Chrome ageing operating systems

This week’s roundup offers a reminder of why it’s best not to run out of date software, along with a link to a handy tool that can tell whether your Android device possesses any vulnerabilities.

We’ve also got a nice write up detailing the common threats faced by home users, along with some practical advice for avoiding the same.

And, lastly, if anything you’ve read here at has inspired you to consider a career in the security profession, we have a special treat for you: an excellent and comprehensive guide to all the best positions along with practical advice for breaking into the industry.

1. Google’s Chrome discriminates against the elderly

That’s elderly browsers, not people.

If you are one of those people – and there are a lot of them out there, more’s the pity – that still uses Windows XP or, heaven forbid, Windows Vista, then one of the most popular web browsers will soon be off-limits to you.

At least in the most up-to-date, and hence secure, format.

Michael McKinnon, security awareness director for antivirus vendor AVG, writes how legacy operating systems, including Mac OS X 10.6 through 10.8, will cease to be supported by Chrome from April 2016 onwards.

He notes how the browser will continue to work on those operating systems past that date but the withdrawal of support means any security-conscious person really should consider updating to something newer (Windows 10 and El Capitan being the obvious choices – if hardware allows).

See also: Best VPNs for Chrome to keep your browsing private.

2. Checking Android for vulnerabilities

I personally am an iPhone user, not because of any blind faith in Apple, and not because iOS is supposedly easier to get to grips with than other systems, but because it is generally considered to be a more secure operating system.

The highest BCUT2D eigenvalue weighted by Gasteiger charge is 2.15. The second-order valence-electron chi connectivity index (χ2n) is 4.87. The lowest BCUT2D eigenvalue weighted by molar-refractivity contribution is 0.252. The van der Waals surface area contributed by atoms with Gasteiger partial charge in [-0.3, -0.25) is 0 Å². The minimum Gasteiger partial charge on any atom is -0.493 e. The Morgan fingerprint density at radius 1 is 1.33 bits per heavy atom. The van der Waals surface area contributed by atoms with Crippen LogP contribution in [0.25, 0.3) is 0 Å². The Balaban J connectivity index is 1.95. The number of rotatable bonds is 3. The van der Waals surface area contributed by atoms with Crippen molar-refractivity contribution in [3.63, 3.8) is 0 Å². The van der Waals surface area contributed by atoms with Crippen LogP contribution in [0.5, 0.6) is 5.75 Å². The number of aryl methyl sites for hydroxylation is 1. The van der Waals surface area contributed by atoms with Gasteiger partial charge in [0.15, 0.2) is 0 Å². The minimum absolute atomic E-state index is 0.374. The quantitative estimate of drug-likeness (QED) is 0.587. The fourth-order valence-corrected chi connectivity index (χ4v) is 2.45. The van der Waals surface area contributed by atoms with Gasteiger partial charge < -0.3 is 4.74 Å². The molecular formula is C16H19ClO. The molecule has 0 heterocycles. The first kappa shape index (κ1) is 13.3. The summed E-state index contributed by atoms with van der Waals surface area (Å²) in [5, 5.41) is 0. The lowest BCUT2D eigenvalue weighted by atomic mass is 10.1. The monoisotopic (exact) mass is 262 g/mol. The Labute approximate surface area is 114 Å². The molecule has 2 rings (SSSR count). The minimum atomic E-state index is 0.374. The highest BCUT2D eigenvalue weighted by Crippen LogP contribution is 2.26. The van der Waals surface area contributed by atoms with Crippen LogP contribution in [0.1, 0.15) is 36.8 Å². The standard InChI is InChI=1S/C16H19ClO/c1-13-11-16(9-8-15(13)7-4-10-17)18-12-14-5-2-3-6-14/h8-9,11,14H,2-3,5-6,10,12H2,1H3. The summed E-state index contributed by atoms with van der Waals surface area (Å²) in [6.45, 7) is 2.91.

Sure, it has its issues, but overall, I feel it provides a much tighter, well-controlled environment in which the risks are far less obvious.

If you, however, prefer Google’s Android OS for your mobile devices then I say fair play, but please do be aware that bad actors tend to favour that ecosystem, at least for now.

So why not check your Android device for vulnerabilities with the VTS for Android app.

Related: Want to browse privately on your android phone? What’s the best VPN for Android to keep your browsing activity private.

3. Cyber security for home users

Early last week Andra Zaharia, of Heimdal Security, wrote about how the typical security jargon bandied around in the media washed over most people who care less about “DDoS” and “data leaks” than they do about more tangible things, such as the cash in their pockets or the data on their hard drives.

That is, of course, unfortunate, and a failing of the information security industry as a whole – we really need to get better at informing, educating and influencing people’s behaviour both inside and outside of the workplace.

Fortunately, it looks like Andra agrees with that sentiment as she has given us a lengthy list of threats and other issues that target home users, along with some handy hints for lessening those risks.

Her post is short. Her post is simple. Her post is spot on.

4. Inspired by security? Why not carve yourself a career in the industry.

If you are here reading about the latest security threats and other news stories I’d wager it’s for one of two reasons – you’re already in the industry or you are a concerned home user.

If you are in the second category, and find this type of information as fascinating as I do, then why not take it one step further by taking up a career as an information security professional.

Sure, it’s not something you’ll be able to pick up overnight, but it is a ridiculously rewarding profession to become involved in, and there are many different disciplines to choose from.

So many in fact, you may not have much of an idea which one to choose, or even where to start on your path to a career in the industry.

That where Hacks4Pancakes and the ‘Starting an InfoSec Career – The Megamix’ series of posts comes in.

Written by the talented Lesley Carhart, this week’s addition analyses several different roles – from penetration testers to governance and policy managers – offering an insight into each, along with some notes on how a candidate can secure each role, as well as some tips on the pitfalls to avoid.

This week’s article is the second in the series and well worth a read but the first part of the megamix is where you really ought to start.

Update: Check out or own guide on how graduates can find their first job in information security.